The government should never be able to enter your home unannounced. Breonna’s Law would ban law enforcement from using no-knock warrants statewide.
Breonna Taylor was a 26-year-old Black woman who was fatally shot during a “no-knock” raid in Louisville, KY, on March 13, 2020.
That night, a group of officers entered Breonna Taylor’s home, which she shared with her partner, Kenneth Walker. Walker did not hear police make an announcement and presumed they were intruders. Fearing for his life, Walker fired one warning shot, purposefully aiming low. Police returned fire. They hit Breonna Taylor 8 times, firing a total of 32 bullets in her apartment. Some of the bullets went through walls and entered neighboring apartments.
What's in Breonna's Law?
- Complete ban on no-knock warrants, except cases with exigent circumstances.
- Require more detailed information to be gathered in the warrant process, such as who is in the house (i.e. elderly persons, children, persons with a physical or mental disability).
- Require officers to wear clothing that identifies them as police and announce themselves before entering.
- Police officers should face consequences if they enter a home without following the proper process. Police Officers should also be tested for the presence of drugs and alcohol after an officer involved shooting.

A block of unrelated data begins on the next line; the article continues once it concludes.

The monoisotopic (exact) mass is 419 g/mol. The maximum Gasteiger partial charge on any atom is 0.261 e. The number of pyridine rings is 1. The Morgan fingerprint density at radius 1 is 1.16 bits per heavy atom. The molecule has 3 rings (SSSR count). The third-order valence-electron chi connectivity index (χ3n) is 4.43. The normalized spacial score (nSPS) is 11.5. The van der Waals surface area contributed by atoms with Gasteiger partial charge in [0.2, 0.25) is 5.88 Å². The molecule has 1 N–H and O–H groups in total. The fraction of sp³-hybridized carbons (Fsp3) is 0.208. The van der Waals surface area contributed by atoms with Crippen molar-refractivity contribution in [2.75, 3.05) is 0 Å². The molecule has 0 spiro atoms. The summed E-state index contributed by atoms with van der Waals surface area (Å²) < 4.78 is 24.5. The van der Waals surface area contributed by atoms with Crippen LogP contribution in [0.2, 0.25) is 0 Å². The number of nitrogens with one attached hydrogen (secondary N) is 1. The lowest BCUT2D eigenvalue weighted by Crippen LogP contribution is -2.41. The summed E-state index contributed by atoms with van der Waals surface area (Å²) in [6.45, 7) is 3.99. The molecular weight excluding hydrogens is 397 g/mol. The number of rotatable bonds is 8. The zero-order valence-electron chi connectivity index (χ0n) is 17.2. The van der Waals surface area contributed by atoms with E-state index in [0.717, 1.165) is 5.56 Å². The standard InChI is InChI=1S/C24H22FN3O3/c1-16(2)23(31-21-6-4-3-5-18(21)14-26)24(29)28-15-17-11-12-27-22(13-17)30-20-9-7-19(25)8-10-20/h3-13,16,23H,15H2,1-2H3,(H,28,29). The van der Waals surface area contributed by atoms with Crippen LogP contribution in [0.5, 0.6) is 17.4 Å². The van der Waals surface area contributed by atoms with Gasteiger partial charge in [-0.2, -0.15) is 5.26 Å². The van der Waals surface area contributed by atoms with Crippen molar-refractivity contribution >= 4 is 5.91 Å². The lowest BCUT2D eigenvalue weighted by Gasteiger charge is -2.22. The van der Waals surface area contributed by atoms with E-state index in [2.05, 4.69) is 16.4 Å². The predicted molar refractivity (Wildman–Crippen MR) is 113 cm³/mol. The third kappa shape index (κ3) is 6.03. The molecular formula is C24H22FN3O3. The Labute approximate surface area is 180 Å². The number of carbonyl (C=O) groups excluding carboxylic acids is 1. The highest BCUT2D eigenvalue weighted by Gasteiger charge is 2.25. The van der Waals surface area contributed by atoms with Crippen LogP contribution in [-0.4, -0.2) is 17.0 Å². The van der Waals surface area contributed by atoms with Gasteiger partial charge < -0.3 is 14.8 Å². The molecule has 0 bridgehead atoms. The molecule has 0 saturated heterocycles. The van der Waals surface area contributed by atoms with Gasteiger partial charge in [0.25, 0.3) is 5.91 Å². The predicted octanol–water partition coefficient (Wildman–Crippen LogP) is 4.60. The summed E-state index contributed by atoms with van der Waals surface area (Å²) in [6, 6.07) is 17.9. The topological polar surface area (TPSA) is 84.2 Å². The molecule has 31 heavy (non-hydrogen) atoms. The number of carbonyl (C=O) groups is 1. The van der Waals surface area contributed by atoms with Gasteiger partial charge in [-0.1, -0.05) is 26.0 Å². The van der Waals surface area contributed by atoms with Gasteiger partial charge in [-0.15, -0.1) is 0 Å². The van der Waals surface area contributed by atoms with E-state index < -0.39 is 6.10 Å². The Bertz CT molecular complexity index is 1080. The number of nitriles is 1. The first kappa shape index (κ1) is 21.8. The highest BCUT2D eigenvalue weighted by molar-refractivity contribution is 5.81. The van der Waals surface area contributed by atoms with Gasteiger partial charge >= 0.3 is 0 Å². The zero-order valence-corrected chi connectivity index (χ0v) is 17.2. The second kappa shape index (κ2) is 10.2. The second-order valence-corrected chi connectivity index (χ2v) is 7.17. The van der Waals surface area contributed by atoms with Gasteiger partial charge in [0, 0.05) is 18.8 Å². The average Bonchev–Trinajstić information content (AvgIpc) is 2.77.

Broad support for Breonna's Law:
Louisville unanimously passed Breonna’s Law in 2020, and seven other cities towns have since joined, including Glasgow. Lexington's mayor has implemented a moratorium indefinitely. It’s time to protect all Kentuckians and adopt a statewide ban. The law has also passed in states including Tennessee, Pennsylvania, and Virginia.
State Senator John Schickel, a former law enforcement officer, agrees: no-knock warrants are outdated and should be banned. Sen. Schickel says they don’t have a place in modern law enforcement as a matter of safety for officers and those in the house.
- Pre-filed: 8/13/20
- Introduced: 1/5/21
- Passed House Committee: N/A
- Passed House: N/A
- Accepted by Senate: N/A
- Passed Senate Committee: N/A
- Passed Senate: N/A
- Sent to Governor: N/A